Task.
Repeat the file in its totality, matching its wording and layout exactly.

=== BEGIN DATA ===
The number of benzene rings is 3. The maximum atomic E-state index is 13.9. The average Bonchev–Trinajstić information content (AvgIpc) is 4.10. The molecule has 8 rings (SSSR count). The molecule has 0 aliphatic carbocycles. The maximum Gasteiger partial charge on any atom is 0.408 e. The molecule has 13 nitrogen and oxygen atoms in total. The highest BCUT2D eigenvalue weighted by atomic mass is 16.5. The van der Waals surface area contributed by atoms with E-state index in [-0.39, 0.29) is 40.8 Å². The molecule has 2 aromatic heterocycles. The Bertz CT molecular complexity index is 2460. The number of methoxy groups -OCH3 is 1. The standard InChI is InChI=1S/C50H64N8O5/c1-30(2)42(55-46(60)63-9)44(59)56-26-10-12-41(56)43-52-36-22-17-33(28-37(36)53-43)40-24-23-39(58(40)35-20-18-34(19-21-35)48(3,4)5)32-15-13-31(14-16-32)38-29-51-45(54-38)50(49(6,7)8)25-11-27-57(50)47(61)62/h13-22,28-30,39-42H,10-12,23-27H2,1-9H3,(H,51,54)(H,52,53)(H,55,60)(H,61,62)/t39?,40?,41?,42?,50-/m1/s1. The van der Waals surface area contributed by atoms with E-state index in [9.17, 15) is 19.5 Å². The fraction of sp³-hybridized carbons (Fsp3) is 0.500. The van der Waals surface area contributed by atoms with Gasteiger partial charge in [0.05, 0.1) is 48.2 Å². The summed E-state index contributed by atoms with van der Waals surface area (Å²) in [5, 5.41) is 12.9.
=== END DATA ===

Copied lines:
The number of benzene rings is 3. The maximum atomic E-state index is 13.9. The average Bonchev–Trinajstić information content (AvgIpc) is 4.10. The molecule has 8 rings (SSSR count). The molecule has 0 aliphatic carbocycles. The maximum Gasteiger partial charge on any atom is 0.408 e. The molecule has 13 nitrogen and oxygen atoms in total. The highest BCUT2D eigenvalue weighted by atomic mass is 16.5. The van der Waals surface area contributed by atoms with E-state index in [-0.39, 0.29) is 40.8 Å². The molecule has 2 aromatic heterocycles. The Bertz CT molecular complexity index is 2460. The number of methoxy groups -OCH3 is 1. The standard InChI is InChI=1S/C50H64N8O5/c1-30(2)42(55-46(60)63-9)44(59)56-26-10-12-41(56)43-52-36-22-17-33(28-37(36)53-43)40-24-23-39(58(40)35-20-18-34(19-21-35)48(3,4)5)32-15-13-31(14-16-32)38-29-51-45(54-38)50(49(6,7)8)25-11-27-57(50)47(61)62/h13-22,28-30,39-42H,10-12,23-27H2,1-9H3,(H,51,54)(H,52,53)(H,55,60)(H,61,62)/t39?,40?,41?,42?,50-/m1/s1. The van der Waals surface area contributed by atoms with E-state index in [9.17, 15) is 19.5 Å². The fraction of sp³-hybridized carbons (Fsp3) is 0.500. The van der Waals surface area contributed by atoms with Gasteiger partial charge in [0.05, 0.1) is 48.2 Å². The summed E-state index contributed by atoms with van der Waals surface area (Å²) in [5, 5.41) is 12.9.